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Futurist: The Next Evolution of the Cellphone?

I am a long-time Futurist, and technologist. In my career, I have spanned the birth of personal computers, to the rise of Cloud Computing.

This image as a reminder, was taken with a cell phone camera circa 2000.

This image as a reminder, was taken with a cell phone camera circa 2000.

It is an interesting idea to merge Cellphones and Satellite phone services.

Lately, I find myself considering technologies I hadn't considered before. It's not that I thought they were not worth my time or of long-term interest; I just hadn't thought about them. No, I'm not suddenly going to dive into an exposé on quantum computing or quantum security. Both are intriguing and interesting, far beyond something that interests me. I am interested in both the security and computing impact but not today. Nor will I discuss the phone's power in your hand, which is an interesting discussion but not for today. I've had a go a few times at the phone's power, and I don't think it's time to iterate that conversation. Ultimately my thesis for today is very simple peel back the curtain and look and see what technologies are interesting right now.

One of the things I have talked about many times is 3D printing. While I think 3D printing is interesting, I don't think it's mass-market interesting. What is interesting to me right now is the proposed integration within the cell phone of both satellite and traditional terrestrial cellular service. To simplify that conversation, we are talking about your cell phone, but now a cellular and satellite antenna. If you look at the coverage maps of the United States, you'll notice that many areas are truly not as well covered as they could be. Like anything, cellular companies are businesses that wish to make money. With no population density, it becomes very expensive to increase cellular service quality. But this isn't about the quality of service but the integration of the two technologies.

If you look at a real map, not the one in TV commercials that seem to show the entire US has coverage, it doesn't. There is limited Cellular coverage in some parts of the US and the world. There is no published or advertised service at either of the two poles of our planet. Well, if you are just at the edges of the two polar ice caps, you might get some service. While cellular signals use satellites, it isn't directly. The call goes from your handset to a tower; if it goes across the world, it is bounced off a satellite to the recipient. That signal comes from the recipient to their cell provider, the satellite, and back to you. It is not a direct one-to-one connection. Your cellular phone needs the provider's cellular network. On the other hand, a Satellite phone connects to the satellite, then to the intended call recipient. It is a one-to-one satellite, phone, and user connection.

That means you pick up a satellite phone if you need to make a phone call in the middle of Antarctica. This new concept of merging the two devices then becomes very interesting. Today there are satellite communication devices that you can buy. However, if you buy a satellite phone, you'll find it very expensive. However, Garman, who makes GPSes, fishing equipment, watches, and other technologies, has a product that allows you to use a Satellite connection to share information only via text. It is called In-Reach.

What if getting lost was only an option, if that was something you wanted to do?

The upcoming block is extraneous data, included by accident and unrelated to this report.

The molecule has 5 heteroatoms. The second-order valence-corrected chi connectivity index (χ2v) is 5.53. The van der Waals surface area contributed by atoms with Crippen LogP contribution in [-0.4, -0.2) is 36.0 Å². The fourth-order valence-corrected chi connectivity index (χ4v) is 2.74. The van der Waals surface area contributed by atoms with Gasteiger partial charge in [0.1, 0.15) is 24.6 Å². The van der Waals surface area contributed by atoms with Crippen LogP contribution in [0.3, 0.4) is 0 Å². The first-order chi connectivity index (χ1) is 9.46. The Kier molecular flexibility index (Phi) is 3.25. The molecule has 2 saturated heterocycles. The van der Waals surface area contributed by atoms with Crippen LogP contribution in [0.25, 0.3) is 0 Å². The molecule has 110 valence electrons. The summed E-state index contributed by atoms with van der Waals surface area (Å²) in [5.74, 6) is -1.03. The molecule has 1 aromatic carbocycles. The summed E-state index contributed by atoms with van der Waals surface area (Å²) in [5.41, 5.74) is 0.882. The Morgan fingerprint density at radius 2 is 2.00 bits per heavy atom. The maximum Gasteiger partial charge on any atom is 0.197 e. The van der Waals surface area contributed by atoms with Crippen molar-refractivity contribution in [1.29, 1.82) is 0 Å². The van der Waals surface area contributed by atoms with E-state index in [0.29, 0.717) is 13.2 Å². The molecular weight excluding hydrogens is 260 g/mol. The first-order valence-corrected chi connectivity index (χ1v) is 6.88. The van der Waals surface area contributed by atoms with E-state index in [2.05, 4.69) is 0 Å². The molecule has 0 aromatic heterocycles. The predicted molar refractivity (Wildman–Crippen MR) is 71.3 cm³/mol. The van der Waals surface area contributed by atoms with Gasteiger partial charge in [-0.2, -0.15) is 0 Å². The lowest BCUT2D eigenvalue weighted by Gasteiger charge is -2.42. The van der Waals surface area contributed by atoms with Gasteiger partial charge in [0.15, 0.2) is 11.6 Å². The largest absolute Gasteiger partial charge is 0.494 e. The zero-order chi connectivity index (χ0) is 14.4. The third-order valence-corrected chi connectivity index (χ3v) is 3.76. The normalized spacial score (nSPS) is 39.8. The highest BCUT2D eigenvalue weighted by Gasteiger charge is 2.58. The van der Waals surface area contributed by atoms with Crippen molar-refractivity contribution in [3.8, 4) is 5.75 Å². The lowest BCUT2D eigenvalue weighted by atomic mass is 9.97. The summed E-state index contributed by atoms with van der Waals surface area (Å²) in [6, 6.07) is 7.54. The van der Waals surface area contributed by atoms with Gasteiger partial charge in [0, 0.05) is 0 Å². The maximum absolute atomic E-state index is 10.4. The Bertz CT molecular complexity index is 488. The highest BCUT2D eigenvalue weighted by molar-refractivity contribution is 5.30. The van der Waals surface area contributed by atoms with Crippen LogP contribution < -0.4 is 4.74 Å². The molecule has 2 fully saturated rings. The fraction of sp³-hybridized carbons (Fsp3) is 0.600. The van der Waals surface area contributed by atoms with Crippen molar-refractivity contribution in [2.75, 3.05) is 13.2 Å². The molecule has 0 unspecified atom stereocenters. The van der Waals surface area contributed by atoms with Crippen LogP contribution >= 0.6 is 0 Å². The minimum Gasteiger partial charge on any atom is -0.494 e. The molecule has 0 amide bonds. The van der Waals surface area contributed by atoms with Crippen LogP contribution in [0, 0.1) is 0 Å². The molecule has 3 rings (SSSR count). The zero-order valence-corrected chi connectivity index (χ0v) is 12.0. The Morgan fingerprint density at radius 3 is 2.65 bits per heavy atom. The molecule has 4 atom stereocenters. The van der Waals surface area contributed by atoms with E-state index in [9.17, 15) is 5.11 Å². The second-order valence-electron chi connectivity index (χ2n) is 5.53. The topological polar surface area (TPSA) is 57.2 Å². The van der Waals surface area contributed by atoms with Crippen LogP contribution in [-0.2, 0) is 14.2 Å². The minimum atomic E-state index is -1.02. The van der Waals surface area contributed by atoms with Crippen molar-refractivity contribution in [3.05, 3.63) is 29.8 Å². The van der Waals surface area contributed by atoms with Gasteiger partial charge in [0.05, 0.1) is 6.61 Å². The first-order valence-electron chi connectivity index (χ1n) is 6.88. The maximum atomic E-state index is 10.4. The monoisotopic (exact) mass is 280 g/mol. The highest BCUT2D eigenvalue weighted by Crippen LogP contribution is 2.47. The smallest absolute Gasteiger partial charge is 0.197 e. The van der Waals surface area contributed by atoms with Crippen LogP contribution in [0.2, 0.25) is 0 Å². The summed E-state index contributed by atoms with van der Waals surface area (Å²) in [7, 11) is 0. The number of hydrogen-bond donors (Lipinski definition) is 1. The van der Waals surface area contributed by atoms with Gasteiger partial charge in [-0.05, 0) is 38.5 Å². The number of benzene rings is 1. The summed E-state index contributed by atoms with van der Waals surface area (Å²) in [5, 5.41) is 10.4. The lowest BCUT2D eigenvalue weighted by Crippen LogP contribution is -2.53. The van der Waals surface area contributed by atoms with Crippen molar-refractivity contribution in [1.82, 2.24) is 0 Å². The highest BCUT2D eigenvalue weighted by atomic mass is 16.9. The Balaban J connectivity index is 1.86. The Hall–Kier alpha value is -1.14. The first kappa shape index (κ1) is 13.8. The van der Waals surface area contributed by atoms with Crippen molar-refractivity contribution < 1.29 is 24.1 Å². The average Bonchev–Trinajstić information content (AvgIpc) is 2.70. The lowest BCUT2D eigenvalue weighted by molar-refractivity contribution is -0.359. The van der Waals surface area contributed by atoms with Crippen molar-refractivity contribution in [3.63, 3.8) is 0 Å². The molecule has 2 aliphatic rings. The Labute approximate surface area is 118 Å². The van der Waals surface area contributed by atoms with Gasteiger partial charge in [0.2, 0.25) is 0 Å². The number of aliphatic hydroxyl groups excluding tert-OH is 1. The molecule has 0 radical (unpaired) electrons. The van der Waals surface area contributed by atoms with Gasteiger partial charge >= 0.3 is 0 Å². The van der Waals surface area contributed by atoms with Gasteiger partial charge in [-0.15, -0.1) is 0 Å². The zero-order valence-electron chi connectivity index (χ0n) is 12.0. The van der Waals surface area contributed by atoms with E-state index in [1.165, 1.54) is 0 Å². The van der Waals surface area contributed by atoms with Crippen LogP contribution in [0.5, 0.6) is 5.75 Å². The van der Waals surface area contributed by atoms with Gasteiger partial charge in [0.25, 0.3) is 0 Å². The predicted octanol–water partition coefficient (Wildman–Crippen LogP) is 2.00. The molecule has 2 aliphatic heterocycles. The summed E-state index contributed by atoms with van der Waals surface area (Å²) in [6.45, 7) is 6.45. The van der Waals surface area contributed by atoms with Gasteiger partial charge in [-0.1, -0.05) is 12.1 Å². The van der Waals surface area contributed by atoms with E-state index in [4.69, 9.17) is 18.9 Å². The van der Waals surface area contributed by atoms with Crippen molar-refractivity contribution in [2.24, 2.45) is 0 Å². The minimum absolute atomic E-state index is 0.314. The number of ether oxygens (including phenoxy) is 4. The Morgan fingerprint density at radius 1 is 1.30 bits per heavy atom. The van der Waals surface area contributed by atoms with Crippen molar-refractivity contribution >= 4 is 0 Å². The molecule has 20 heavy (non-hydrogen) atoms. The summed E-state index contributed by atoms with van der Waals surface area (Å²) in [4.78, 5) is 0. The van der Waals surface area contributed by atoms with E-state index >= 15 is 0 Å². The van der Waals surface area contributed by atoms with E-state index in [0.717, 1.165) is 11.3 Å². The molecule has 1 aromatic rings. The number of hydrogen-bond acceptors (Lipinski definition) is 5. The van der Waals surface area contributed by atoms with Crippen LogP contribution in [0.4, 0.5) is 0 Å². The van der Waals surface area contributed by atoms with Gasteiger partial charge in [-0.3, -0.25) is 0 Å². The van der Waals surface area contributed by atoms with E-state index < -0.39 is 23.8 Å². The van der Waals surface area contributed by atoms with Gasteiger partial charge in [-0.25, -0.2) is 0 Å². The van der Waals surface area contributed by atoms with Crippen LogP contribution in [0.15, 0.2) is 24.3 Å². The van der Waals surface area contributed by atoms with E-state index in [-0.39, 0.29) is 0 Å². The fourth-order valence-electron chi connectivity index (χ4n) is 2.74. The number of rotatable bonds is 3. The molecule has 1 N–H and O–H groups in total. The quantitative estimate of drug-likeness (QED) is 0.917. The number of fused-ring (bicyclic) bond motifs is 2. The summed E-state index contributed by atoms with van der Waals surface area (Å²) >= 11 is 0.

Now it is not a satellite phone, but it allows you to send messages via text via satellite. It works well and runs between 12 and $15 per month. So Garmin has several devices in the In-Reach family. All of them are very effective, and they all offer you satellite text messaging. They allow you to utilize and operate outside normal and traditional cellular areas. If you like to go hiking like you're out of cellular range. Or driving along some back woods road with no cellular service. This device will allow you to immediately get help, even as, in many cases, an SOS button you can press that will send an emergency beacon message, including your geophysical location or latitude and longitude, to whomever you wish. It is an incredibly interesting technology. It is available today, not expensive. But the reality is I wonder how long the In-Reach devices will remain once that functionality is part of your cellular phone. The camera and handheld GPS markets have decreased in the last ten years. The reason they are down is that your cell phone has a camera it's always in your pocket, and it also has a GPS

Because of the cost of satellite communication, I guess you will see a monthly fee added to your phone bill to access the satellite network. I suspect also see usage charges satellite phones tend to have higher usage charges based on the nature of the call. So today, I suspect the products are more interesting to people that are often outside the "coverage" of the traditional cellular networks. But that evolution of your phone to be just about everything is incredibly interesting.

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I'll end with this; your smartwatch can detect when you fall. When you fall, there is a prompt on the watch. Did you fall? Are you ok? If you are unconscious, the watch will notify people, including sending a GPS Latitude and longitude message to 911. With the satellite integration on your cell phone, it expands the value of that feature. There will be no location where the iWatch and phone cannot get help for you.

This article is accurate and true to the best of the author’s knowledge. Content is for informational or entertainment purposes only and does not substitute for personal counsel or professional advice in business, financial, legal, or technical matters.

© 2022 DocAndersen

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